Baseline characteristics were presented as median (continuous variables) or frequency distribution (categorical variables). Survival curves stratified by time-varying SHE-index and by sex were examined using the extended Kaplan–Meier method and compared using the log-rank test [35]. Multivariable adjusted hazard ratios (HRs) with 95% confidence intervals (CIs) for risk of death were estimated for each of the nine dietary variables and by quartiles of SHE-index using Cox proportional hazards models. Multivariable adjusted Cox regression models were adjusted for eleven covariates (some of which were time-varying and so were updated in each wave) listed in the section above. Model assumptions were tested using graphs based on Schoenfeld residuals. As dietary pattern could change after enrollment, we, therefore, modelled dietary pattern as time-varying exposure in time-varying Cox proportional hazards regression models to minimize the misclassification of exposure and immortal time bias. Interaction terms of sex and SHE-index scores were assessed to determine whether sex was an effect modifier on the relationships between SHE-index scores and mortality. Effect modification by sex was considered significant if the Wald test for the interaction term was statistically significant at P < 0.05. Absolute rate difference was calculated as the mortality rate per 1000 person-years of the exposed group minus that of the reference group to estimate the reduction in mortality regarding SHE-index in very old adults.

A series of additional sensitivity analyses were conducted to further explore the relationship observed: multivariable models additionally controlling for systolic blood pressure and body weight (Table S3, n = 35 927) or body mass index (kg/m2) (Table S4, n = 28 008), excluding the participants with severe diseases at baseline (Table S5, n = 29 443), excluding those who died within the first year of the baseline survey (Table S6, n = 30 620), assuming those lost to follow-up were either alive (Table S7, n = 35 927) or dead (Table S8, n = 35 927) at the mid-point between the two waves, adjusting for period effects and re-estimating the model for each wave (Table S9), multivariable models among participates aged 65–79 years old (Table S10, n = 9 206), classes of dietary patterns and types of food in each class identified using the principal component analysis – PCA (Table S11), multivariate models by three dietary patterns identified by the PCA (Table S12, n = 35 927).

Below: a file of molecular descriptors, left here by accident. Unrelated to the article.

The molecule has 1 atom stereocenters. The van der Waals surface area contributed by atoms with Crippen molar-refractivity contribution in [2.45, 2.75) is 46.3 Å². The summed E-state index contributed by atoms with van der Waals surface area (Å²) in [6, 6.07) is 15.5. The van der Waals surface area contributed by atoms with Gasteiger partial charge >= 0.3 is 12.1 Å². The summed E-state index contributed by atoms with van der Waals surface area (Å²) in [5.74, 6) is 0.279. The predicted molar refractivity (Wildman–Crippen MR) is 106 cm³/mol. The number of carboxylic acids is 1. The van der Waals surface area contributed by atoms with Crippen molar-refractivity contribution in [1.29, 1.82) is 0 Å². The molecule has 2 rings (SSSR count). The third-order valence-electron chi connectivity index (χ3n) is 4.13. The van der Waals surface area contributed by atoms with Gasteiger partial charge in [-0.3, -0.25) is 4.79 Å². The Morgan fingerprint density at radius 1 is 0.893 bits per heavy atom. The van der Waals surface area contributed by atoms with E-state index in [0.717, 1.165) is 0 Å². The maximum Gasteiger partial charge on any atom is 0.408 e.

Statistical significance was set at P-value < 0.05 (two-sided). All analyses were performed using SAS, version 9.4 (SAS Institute Inc., Cary, NC, USA) and independently verified with Stata version 16.1 (StataCorp, College Station, TX, USA).

Results

Table 1 shows the baseline characteristics of 35 927 participants according to the quartile of the SHE-index. The median age of all oldest-old participants was 92 years (25th percentile, 85 years; 75th percentile, 100 years). More than half of participants were women (61%) and lived in rural areas (58%). Those with higher SHE-index scores were most likely to be younger, better educated, currently married, living with a spouse, and living in urban areas. Baseline characteristics of participants included in this analysis were similar to the 1564 individuals who were excluded due to missing covariates (Table S2).

Table 1 Baseline characteristics by quartiles of the Simplified Healthy Eating Index among 35 927 Chinese adults aged 80 years or older

For the individual dietary variables, fruits, vegetables, fish, salt-preserved vegetable, tea, and garlic showed a statistically significant (P < 0.05) relationship with all-cause mortality, as shown by the sex-stratified analyses and the combined adjusted analyses (Table 2). In total, participants who always ate vegetables had the lowest risk of mortality (HR 0.77, 95% CI 0.75, 0.84), compared with those who rarely or never ate vegetables.